This Sunday, March 9, our family book club will meet to discuss No Crystal Stair by Vaunda Micheaux Nelson, a book that looks at Lewis Michaux and the National Memorial African Bookstore. This bookstore was the intellectual heart of Harlem from roughly 1939 to 1975 and a favorite spot of such figures as Muhammad Ali and Malcolm X. We will be lucky enough to be joined on Sunday by Ilyasah Shabazz, Malcolm X’s daughter, who will read from her new book Malcolm Little. Though No Crystal Stair’s author, Vaunda Micheaux Nelson, will not be joining us (she lives in New Mexico!), we were lucky enough to interview her about her incredible book, which has won multiple awards including a Coretta Scott King Honor and the Boston Globe-Horn Book Award. Here are Ms. Nelson’s thoughts on her book and her great uncle, Lewis Michaux.
DCHM: What were you like between the ages of 9 and 12?
Vaunda Micheaux Nelson: I was a rule follower. I had a real sense of wanting to do the right thing. When I did get in trouble, it was unintentional. I loved school and studied hard. Call me a nerd if you must. I was fan of the Beatles and Motown. The youngest of five siblings, I listened to the music they did — a lot of Motown and rhythm and blues. We often lip-synced to popular songs. My mother and father exposed us to to artists like Billie Holliday, Johnny Mathis, and songs like “Rhapsody in Blue,” “My Funny Valentine,” and “Summertime.” And my whole family was in our church choir. My parents also read to us every night and taught us to value words and to love stories. From an early age, I was a reader and wanted to be able to write stories that moved other readers the way I’d been moved.
DCHM: What is your favorite place in New York City?
VMN: I haven’t been to New York City enough to give an informed answer but, with my limited knowledge, I guess I’d say Central Park. I enjoy the natural world, and the park may be the closest place you can come to that in New York City. It would love to visit John Lennon’s Strawberry Fields Memorial.
DCHM: Why did you write No Crystal Stair?
VMN: It began as a family history project. I just wanted to learn about my uncle and his bookstore and record what I found. The more I discovered about Lewis’s life and contributions, the more I needed to share his story with others. His message about the value of education benefits all people, young and old. Also, as a writer, I love exploring character. And what a character Lewis was! I enjoyed getting to know him through research, trying to figure him out. I was intrigued by his struggle, his journey. As a librarian, I was taken with this life so influenced by reading — by how books saved Lewis and how he went on to save others through his bookstore. Lewis’s life is important historically, but it’s also just a great story.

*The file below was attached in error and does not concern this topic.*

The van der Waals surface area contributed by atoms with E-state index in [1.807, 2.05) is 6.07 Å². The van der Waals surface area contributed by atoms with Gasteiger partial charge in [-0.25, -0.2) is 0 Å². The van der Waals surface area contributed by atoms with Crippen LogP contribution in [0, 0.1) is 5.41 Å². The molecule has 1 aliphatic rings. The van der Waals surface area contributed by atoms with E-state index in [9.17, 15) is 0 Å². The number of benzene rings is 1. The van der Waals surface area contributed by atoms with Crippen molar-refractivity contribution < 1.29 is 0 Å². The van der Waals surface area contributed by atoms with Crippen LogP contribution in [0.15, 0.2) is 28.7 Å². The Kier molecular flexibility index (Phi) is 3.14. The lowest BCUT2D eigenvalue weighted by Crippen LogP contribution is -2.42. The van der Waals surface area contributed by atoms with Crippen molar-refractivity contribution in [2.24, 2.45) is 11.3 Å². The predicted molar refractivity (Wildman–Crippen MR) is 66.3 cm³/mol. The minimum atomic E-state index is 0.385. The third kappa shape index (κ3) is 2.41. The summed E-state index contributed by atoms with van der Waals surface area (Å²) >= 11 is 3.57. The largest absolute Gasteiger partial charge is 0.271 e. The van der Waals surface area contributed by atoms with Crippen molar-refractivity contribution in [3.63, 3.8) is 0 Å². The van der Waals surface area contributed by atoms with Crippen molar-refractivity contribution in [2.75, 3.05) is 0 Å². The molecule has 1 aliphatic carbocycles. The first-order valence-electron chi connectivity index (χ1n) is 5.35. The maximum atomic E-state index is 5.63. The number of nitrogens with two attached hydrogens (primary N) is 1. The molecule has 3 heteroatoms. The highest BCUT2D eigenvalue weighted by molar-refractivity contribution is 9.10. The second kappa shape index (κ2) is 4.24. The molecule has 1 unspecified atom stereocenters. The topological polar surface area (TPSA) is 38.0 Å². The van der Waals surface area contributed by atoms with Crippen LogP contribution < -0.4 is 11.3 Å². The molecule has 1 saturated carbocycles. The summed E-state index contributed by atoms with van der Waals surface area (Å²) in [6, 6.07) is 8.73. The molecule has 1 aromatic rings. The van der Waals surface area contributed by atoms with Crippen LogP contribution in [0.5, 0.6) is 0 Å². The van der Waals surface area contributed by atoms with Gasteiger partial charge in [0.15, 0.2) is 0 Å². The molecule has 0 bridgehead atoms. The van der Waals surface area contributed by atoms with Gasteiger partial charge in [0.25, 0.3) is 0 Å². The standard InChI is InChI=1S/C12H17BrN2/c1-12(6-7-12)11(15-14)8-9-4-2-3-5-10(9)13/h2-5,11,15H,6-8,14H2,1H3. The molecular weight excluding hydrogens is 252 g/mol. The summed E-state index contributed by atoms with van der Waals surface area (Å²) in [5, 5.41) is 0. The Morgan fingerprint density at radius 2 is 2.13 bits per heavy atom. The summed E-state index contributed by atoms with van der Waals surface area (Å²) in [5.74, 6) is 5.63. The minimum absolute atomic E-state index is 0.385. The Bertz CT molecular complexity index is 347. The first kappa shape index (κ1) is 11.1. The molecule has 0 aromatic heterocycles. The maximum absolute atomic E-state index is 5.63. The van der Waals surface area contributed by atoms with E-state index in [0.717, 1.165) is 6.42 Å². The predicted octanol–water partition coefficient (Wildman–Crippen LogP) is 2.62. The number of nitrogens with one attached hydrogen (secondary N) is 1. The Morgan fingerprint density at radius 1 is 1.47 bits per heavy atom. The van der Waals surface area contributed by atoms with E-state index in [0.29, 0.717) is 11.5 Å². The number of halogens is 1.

DCHM: Black Nationalism, Black Islam, Marcus Garvey and Malcolm X were important in Lewis Michaux’s life and in this book. What do you think young people should know about them and why?
VMN: Wow, this could be a thesis topic. Historic figures like Dr. Martin Luther King, Jr. and Rosa Parks are regularly studied in school, but Malcolm X and Marcus Garvey, who are part of American history too, are often skimmed over or neglected. Their ideas and philosophies about the fight for equality were out of the mainstream and, for some, were threatening. They were seen as radical, explosive, enigmatic personalities. Most of the grownups in my childhood saw Garvey’s Back-to-Africa movement as extreme and Malcolm X as intimidating. But there is much to learn from Garvey’s commitment to blacks building their own businesses, creating their own communities, becoming self-sufficient, and uniting globally. Malcolm’s struggle for human rights “by any means necessary,” his personal evolution, his compelling speeches, and (like Lewis Michaux) his belief in education are powerful, significant, and worthy of study. Learning about figures like Lewis, Malcolm and Garvey can help young people grow as thinkers. Without alternative perspectives, they are in danger of believing there is only one right way of seeing and being. They may simply fall into lock step rather than discover who they really are.
DHCM: What three words best describe No Crystal Stair?
VMN: I found Lewis’s story unique, provocative, and inspiring. I hope I was able to bring those qualities to the page.
The Reading into History family book club is supported by a grant from the New York Council for the Humanities. Any views, findings, conclusions or recommendations expressed in this blog post and/or in Reading into History programs do not necessarily represent those of the National Endowment for the Humanities.